This post is by Matt Dixon from Politics, Policy, Political News Top Stories
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TALLAHASSEE — Florida GOP Chairman Joe Gruters says he does not support the Trump administration’s decision to send up to 1,000 migrants a month to Florida counties, marking another steadfast Trump ally who opposes the move.
Gruters, who is also a state senator form Sarasota, told POLITICO Florida via text that “We are not supportive of the decision,” which Trump announced Thursday.
Officials in Democratic-leaning Broward and Palm Beach Counties on Thursday announced the federal officials informed them that up to 500 undocumented immigrants a month could be sent to the counties starting next month.
Sen. Marco Rubio (R-Fla.) and Broward County officials detailed Trump’s plan to potentially send hundreds of migrants from the southern U.S. border to Florida. Trump on Thursday delivered a Rose Garden address about his latest immigration plans, renewing his call to build a wall along the border with Mexico and saying he wants prioritize highly skilled and well-educated immigrants.
On Friday, Martin County Sheriff William Snyder, a former Republican member of the Florida Legislature, also said an official from U.S. Customs and Border Protection reached out to him because undocumented immigrants sent to those counties could end up in neighboring Martin County in significant numbers.
“They said that in an abundance of caution, we are letting you know that several hundred migrants recently apprehended from the southern border are being sent to your area,” he told POLITICO on Friday.
Snyder said he was told the undocumented immigrants would be coming to the region through the Palm Beach County International Airport and may end up in the city of Indiantown because many have family ties to that area.
The Thursday announcement came with expected backlash from Democrats and also left some of Trump’s staunchest political allies flat-footed and concerned. Gov. Ron DeSantis, who Trump endorsed and staunchly supported in the GOP primary in 2018, said his administration was not informed of the decision, and now Gruters is echoing that sentiment.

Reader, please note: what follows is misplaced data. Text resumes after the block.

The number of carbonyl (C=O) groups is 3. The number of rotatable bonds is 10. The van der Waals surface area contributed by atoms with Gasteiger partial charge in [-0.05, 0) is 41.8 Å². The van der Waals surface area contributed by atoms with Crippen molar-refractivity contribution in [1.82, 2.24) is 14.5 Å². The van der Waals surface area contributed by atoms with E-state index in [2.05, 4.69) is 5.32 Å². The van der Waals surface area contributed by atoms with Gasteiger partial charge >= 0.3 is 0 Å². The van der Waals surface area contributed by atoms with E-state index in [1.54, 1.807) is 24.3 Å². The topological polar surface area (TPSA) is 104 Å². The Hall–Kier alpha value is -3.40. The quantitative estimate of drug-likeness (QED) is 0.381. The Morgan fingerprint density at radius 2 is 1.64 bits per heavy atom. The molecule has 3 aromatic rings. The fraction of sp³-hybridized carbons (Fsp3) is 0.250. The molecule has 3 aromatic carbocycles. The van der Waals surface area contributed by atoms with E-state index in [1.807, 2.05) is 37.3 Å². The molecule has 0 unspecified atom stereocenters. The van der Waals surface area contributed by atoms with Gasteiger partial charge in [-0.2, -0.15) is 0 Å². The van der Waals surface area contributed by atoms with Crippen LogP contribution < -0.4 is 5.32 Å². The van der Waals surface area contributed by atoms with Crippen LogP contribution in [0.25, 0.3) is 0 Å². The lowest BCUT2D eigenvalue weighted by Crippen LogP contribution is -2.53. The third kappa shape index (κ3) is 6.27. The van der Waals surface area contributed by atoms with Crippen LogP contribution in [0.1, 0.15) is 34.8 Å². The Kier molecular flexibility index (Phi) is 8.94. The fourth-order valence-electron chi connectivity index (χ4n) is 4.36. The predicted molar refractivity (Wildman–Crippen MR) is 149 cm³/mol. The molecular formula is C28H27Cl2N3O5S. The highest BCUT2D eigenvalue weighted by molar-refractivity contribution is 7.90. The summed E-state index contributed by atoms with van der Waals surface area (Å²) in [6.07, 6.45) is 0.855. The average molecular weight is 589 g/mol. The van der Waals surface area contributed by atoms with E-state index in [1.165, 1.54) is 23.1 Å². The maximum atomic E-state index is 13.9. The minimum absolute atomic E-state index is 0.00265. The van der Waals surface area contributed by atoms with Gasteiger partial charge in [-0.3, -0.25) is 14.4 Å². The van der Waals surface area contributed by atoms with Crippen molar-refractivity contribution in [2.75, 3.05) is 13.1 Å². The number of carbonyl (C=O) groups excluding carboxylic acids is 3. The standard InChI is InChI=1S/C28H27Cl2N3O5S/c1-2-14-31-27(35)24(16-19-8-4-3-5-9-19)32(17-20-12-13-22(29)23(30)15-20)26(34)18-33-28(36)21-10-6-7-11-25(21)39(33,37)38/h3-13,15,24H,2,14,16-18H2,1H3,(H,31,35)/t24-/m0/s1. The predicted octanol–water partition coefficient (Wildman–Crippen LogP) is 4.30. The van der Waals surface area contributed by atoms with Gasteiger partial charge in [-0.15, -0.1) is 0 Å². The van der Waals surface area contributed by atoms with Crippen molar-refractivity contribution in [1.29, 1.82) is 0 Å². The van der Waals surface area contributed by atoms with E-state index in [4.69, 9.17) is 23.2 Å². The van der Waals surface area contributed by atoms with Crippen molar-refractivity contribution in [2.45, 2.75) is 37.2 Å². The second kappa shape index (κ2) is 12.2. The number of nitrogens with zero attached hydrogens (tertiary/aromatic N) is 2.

Along with being chairman of the Republican Party of Florida, Gruters when he was chairman of the Republican Party of Sarasota, named Trump “Statesman of the Year” twice.
“I agree with Governor DeSantis and say this is not something the state has resources to handle, we were not aware this was planned,” he told POLITICO. “Still looking into details but we are not supportive of the decision.”
Rubio sent a letter Thursday to acting Department of Homeland Security Secretary Kevin McAleenan asking several questions about the proposal to send up to 1,000 migrants a month to Florida.
Among his questions were how the department intends to transport the migrants, why the decision was made, how many cities and counties in Florida will be affected and how those locations were chosen.
“Please respond to the following questions prior to authorizing or scheduling any such movements,” Rubio said.
Snyder, a Republican who did not endorse in the 2016 presidential race but attended Trump’s inaugural celebration, said he has some safety concerns.
“One of the primary attributes of civilized society is we tend to know each other, know who lives in our community,” he said. “We have an unspecified and unknowable number of people whose journey in American began with illegal border crossing, that could present some law enforcement challenges.”
Snyder also pointed some of his criticism to federal lawmakers.
“This whole conundrum is because of Washington and so far as the federal legislators have been completely dysfunctional and have left us in America very vulnerable to this kind of illogical and unsafe immigration methodology,” he said. “It is Congress. They haven not served us well. They should be ashamed of themselves.“
Article originally published on POLITICO Magazine